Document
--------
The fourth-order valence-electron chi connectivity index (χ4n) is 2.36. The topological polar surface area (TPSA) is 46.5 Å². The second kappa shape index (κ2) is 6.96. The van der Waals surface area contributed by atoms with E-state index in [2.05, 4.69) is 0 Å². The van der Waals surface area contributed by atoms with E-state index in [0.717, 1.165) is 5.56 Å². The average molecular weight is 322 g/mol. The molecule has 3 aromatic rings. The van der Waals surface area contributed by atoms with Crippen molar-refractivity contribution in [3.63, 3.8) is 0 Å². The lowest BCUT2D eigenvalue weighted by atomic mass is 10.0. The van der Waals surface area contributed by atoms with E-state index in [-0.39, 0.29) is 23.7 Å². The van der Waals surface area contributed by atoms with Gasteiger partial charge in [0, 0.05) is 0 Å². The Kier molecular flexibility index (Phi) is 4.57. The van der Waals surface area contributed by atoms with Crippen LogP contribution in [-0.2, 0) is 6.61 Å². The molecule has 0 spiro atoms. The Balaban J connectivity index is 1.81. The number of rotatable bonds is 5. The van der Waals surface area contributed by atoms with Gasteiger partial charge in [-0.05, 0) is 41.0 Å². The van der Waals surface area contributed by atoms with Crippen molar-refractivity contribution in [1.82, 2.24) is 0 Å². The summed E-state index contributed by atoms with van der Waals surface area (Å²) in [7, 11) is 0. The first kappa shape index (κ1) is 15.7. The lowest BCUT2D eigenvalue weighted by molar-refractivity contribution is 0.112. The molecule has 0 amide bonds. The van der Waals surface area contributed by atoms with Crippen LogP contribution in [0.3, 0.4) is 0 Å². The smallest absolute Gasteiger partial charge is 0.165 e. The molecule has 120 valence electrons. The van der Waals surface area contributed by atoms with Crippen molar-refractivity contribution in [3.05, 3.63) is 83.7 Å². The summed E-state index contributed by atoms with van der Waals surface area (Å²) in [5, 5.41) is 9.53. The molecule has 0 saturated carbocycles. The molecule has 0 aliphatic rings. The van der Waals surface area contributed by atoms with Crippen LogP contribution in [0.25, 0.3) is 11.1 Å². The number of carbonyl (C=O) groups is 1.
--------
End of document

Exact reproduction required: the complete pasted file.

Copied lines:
The fourth-order valence-electron chi connectivity index (χ4n) is 2.36. The topological polar surface area (TPSA) is 46.5 Å². The second kappa shape index (κ2) is 6.96. The van der Waals surface area contributed by atoms with E-state index in [2.05, 4.69) is 0 Å². The van der Waals surface area contributed by atoms with E-state index in [0.717, 1.165) is 5.56 Å². The average molecular weight is 322 g/mol. The molecule has 3 aromatic rings. The van der Waals surface area contributed by atoms with Crippen molar-refractivity contribution in [3.63, 3.8) is 0 Å². The lowest BCUT2D eigenvalue weighted by atomic mass is 10.0. The van der Waals surface area contributed by atoms with E-state index in [-0.39, 0.29) is 23.7 Å². The van der Waals surface area contributed by atoms with Gasteiger partial charge in [0, 0.05) is 0 Å². The Kier molecular flexibility index (Phi) is 4.57. The van der Waals surface area contributed by atoms with Crippen LogP contribution in [-0.2, 0) is 6.61 Å². The molecule has 0 spiro atoms. The Balaban J connectivity index is 1.81. The number of rotatable bonds is 5. The van der Waals surface area contributed by atoms with Gasteiger partial charge in [-0.05, 0) is 41.0 Å². The van der Waals surface area contributed by atoms with Crippen molar-refractivity contribution in [1.82, 2.24) is 0 Å². The summed E-state index contributed by atoms with van der Waals surface area (Å²) in [7, 11) is 0. The first kappa shape index (κ1) is 15.7. The lowest BCUT2D eigenvalue weighted by molar-refractivity contribution is 0.112. The molecule has 0 amide bonds. The van der Waals surface area contributed by atoms with Crippen LogP contribution in [0.3, 0.4) is 0 Å². The smallest absolute Gasteiger partial charge is 0.165 e. The molecule has 120 valence electrons. The van der Waals surface area contributed by atoms with Crippen molar-refractivity contribution in [3.05, 3.63) is 83.7 Å². The summed E-state index contributed by atoms with van der Waals surface area (Å²) in [5, 5.41) is 9.53. The molecule has 0 saturated carbocycles. The molecule has 0 aliphatic rings. The van der Waals surface area contributed by atoms with Crippen LogP contribution in [0.25, 0.3) is 11.1 Å². The number of carbonyl (C=O) groups is 1.